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Showing posts from November, 2007

Does the Durable Goods report cast a shadow over tech stocks?

The Commerce Department reported on Durable Goods today while the markets were engaged in a powerful rally. For the Computers and Electronic Products category, new orders in October fell at a surprising rate, down more than 8%, from the level established in September.

Two of three sub-categories were considerably worse:
Computers and related products: -15.2%
Communications equipment: -22.6%

These declines were the largest of any sub-category in the entire report. The next closest was a 10.6% decline in Defense aircraft and parts. (The third sub-category under Computers and Electronic Products is Semiconductors. New orders data is not available for Semiconductors.)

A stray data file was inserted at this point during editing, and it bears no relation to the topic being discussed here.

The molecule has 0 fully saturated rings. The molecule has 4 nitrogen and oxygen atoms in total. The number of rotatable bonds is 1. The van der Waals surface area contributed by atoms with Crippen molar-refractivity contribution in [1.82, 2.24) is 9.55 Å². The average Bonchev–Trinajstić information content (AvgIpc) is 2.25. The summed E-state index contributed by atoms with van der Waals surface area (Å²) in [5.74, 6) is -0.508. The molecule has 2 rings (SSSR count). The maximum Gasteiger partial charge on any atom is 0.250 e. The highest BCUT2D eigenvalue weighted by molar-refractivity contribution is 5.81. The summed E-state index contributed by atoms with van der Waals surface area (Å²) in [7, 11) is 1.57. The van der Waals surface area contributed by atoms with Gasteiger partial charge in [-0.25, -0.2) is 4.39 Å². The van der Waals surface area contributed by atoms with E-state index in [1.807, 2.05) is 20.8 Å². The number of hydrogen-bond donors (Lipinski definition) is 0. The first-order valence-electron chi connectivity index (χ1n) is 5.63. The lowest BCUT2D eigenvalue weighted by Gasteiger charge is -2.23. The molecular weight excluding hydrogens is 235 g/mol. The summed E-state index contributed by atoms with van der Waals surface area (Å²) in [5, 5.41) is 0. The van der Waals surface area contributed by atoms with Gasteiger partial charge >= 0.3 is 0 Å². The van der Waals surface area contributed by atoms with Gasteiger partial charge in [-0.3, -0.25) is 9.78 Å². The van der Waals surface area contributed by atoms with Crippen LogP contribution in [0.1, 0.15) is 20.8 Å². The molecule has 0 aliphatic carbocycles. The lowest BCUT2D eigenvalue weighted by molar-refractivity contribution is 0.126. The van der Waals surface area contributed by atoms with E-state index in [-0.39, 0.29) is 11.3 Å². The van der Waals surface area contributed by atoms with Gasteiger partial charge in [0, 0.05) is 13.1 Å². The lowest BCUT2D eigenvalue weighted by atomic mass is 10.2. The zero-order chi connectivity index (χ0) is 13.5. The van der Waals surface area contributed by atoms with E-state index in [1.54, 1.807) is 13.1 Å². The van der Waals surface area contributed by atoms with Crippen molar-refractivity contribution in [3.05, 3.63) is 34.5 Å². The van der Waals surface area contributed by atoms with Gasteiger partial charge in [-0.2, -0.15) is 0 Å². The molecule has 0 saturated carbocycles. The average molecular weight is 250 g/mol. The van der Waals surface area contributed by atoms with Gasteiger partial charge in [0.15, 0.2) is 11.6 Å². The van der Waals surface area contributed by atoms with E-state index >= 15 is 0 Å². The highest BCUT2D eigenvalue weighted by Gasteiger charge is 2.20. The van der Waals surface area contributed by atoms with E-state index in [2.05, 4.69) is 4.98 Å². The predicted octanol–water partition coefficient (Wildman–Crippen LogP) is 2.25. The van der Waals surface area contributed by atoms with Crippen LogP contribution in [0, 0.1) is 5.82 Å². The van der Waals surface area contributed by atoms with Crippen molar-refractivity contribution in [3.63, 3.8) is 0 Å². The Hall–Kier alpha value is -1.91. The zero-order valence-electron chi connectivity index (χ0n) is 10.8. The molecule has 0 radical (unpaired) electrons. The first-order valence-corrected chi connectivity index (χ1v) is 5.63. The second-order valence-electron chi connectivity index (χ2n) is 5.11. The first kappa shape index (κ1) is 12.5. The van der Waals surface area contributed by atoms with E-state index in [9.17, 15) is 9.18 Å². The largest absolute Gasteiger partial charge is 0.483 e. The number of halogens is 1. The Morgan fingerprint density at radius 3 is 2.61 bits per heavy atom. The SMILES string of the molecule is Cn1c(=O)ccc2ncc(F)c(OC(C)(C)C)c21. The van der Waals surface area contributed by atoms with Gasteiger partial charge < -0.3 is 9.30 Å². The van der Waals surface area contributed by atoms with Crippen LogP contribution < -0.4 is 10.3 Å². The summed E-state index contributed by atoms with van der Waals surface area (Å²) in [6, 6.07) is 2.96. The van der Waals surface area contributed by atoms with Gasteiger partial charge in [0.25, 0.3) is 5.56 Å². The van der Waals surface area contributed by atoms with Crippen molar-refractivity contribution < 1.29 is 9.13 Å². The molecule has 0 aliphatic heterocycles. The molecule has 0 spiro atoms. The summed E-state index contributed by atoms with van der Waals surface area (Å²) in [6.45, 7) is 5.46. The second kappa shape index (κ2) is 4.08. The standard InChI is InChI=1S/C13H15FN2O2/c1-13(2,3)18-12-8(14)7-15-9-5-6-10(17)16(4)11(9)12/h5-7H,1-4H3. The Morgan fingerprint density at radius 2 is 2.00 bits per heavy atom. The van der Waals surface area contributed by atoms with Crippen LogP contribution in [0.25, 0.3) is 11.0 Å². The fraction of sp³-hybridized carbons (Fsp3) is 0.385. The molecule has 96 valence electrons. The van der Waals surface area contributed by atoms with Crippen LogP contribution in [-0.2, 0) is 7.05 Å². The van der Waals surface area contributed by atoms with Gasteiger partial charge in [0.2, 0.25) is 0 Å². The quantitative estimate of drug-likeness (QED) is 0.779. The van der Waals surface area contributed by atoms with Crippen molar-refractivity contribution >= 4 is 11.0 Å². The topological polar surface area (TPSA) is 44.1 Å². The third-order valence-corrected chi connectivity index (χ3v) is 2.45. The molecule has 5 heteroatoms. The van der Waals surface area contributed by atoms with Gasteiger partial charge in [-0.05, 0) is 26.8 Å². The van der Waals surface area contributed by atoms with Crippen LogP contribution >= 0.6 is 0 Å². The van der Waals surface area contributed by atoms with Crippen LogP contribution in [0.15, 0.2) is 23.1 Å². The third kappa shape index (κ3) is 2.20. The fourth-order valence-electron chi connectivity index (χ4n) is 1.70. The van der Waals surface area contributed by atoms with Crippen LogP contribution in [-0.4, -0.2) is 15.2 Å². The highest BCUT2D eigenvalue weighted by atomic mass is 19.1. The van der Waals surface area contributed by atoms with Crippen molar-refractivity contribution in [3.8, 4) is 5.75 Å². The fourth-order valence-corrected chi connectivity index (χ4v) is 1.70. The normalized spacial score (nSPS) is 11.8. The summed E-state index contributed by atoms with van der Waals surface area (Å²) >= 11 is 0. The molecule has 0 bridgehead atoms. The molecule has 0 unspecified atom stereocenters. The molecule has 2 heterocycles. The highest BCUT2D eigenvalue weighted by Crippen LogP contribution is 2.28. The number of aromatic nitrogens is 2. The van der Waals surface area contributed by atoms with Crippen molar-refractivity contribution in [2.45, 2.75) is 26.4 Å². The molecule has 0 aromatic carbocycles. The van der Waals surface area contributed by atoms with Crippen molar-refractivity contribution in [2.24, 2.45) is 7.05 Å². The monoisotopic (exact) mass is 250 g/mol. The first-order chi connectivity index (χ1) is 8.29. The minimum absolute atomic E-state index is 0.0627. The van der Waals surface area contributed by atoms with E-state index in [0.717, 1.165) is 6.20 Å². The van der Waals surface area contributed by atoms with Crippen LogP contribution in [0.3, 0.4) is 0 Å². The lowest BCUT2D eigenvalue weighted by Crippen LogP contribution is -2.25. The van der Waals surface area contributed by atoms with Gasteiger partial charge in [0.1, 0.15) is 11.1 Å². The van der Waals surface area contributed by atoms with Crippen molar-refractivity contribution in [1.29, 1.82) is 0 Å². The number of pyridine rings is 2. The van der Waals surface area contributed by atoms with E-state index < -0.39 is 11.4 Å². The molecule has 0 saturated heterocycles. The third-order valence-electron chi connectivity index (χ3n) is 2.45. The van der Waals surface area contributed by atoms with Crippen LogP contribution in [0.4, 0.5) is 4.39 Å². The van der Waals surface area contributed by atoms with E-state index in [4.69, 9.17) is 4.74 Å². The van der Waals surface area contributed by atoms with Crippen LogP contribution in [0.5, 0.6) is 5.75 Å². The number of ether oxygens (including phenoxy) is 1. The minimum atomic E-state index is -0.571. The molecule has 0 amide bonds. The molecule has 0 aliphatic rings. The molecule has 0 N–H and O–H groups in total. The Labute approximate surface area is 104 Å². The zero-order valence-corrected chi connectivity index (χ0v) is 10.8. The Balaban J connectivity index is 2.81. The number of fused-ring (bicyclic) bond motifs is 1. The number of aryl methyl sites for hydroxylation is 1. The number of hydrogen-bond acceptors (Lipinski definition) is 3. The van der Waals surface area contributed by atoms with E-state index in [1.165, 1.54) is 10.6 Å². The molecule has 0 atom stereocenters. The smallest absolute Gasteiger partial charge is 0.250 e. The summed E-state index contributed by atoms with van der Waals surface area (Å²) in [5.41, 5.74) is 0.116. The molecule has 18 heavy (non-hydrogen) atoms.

What does this say about a recovery in tech stocks?

Moreover, given that tech as an industry has the largest over-seas sales exposure, what does that say about the concept of "decoupling"? At least some of this fall-off in orders has to be from foreign customers postponing purchases.

As noted above, the markets rallied st…

Citi takes the money and runs

Today we heard about the "investment" in Citigroup by an entity controlled by the government of Abu Dhabi. Citi will receive a $7.5 billion cash injection by selling a stake in the firm to the Abu Dhabi Investment Authority, the sovereign wealth fund that acts as the investment arm of the Abu Dhabi government.

The Investment Authority will receive equity units that pay an 11 percent annual yield until they are converted into Citigroup common shares at a price of up to $37.24 a share between March 15, 2010, and Sept. 15, 2011.